Over the years, I've talked to a lot of women who surf. Like, a lot. I've learned a lot. Like, a lot. But most of my knowledge is of women who surf in places where is pretty warm and where you can easily get into the sea year round. As in, you just need a 3/2 and you're set.
I've made no secret over the years that I'm in equal parts intrigued and confused by those who manage to surf all year in places where it's cold, where you really have to love surfing in order to keep getting suited up and into the sea over the winter, and sometimes in the summer too!
One of the things that has come up in my conversations with many women who surf, is that they are not so into the cold. They tend to drop off their surfing in the winter, or they didn't bother to learn until they moved to a warmer place. They just weren't interested in the cold. Maybe it's just us wimpy, summer-loving Australians who are so adverse? And of course, I'm sure there are a bunch of men whose surfing is equally as negotiated by the cold, but I haven't asked them that question as much, so I can't really talk about that. But it's meant that I've always really admired the women who stick it out when it's cold. It's also a capacity I'm proud to discover in myself here in NZ. (Although, it's actually pretty mild where I am. Really.)
For a whole bunch of reasons when we think about surfing in cold places, women don't tend to feature. I think that possibly they're less interested? That there are fewer surfers and thus fewer female surfers in colder places. I mean, I'd be less likely to learn if it was cold! The lack of a bikini might have something to do with it to - women and girls who live in warm places are getting more and more photos, but outside of comp photos, images of women surfing in wetsuits remain less common. It might be that cold places remain less photographed and filmed as well! Like I said, there are a bunch of reasons.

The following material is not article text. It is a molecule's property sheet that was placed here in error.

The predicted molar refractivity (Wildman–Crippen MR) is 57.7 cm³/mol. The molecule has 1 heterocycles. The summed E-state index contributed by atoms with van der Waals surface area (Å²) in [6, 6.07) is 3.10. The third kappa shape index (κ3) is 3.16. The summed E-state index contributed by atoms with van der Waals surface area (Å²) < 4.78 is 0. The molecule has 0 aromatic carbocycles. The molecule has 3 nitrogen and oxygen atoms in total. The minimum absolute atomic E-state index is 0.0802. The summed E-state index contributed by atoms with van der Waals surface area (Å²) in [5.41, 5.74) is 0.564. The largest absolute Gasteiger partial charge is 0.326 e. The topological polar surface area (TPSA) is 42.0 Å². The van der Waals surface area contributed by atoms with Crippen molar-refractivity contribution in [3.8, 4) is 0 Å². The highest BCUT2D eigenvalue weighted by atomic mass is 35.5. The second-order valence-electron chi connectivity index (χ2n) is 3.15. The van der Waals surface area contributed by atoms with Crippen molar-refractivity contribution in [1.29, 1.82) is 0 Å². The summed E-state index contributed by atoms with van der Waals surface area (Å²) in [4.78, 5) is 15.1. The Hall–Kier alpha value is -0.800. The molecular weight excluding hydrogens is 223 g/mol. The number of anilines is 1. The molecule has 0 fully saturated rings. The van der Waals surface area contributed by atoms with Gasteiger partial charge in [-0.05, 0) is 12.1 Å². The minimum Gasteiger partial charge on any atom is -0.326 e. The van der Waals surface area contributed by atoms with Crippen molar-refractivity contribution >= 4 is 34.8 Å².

So this film project, She and the Sea, is a step to exploring the experiences of women who do step up to surfing when it's cold - when it's cold and windy and snowing!!
The project is currently running a Kickstarter campaign to gather funds to help with filming costs. I know that the crew are about to head off on their trip up the coast, so this need for money is pressing.
What I like especially like about this project is that part of the process of filming and production is to give back to the communities they encounter. To develop relationships with people and places by spending time with them, teaching and learning from them, and being creative with them. This way it will produce a number of things - not just a film - that will be able to give many different perspectives on the project, and tell different aspects of the story.
If you would like to contribute, you can go to the She and the Sea page and donate. Like all Kickstarter projects, you get a little back for your donation, so have a look through the options.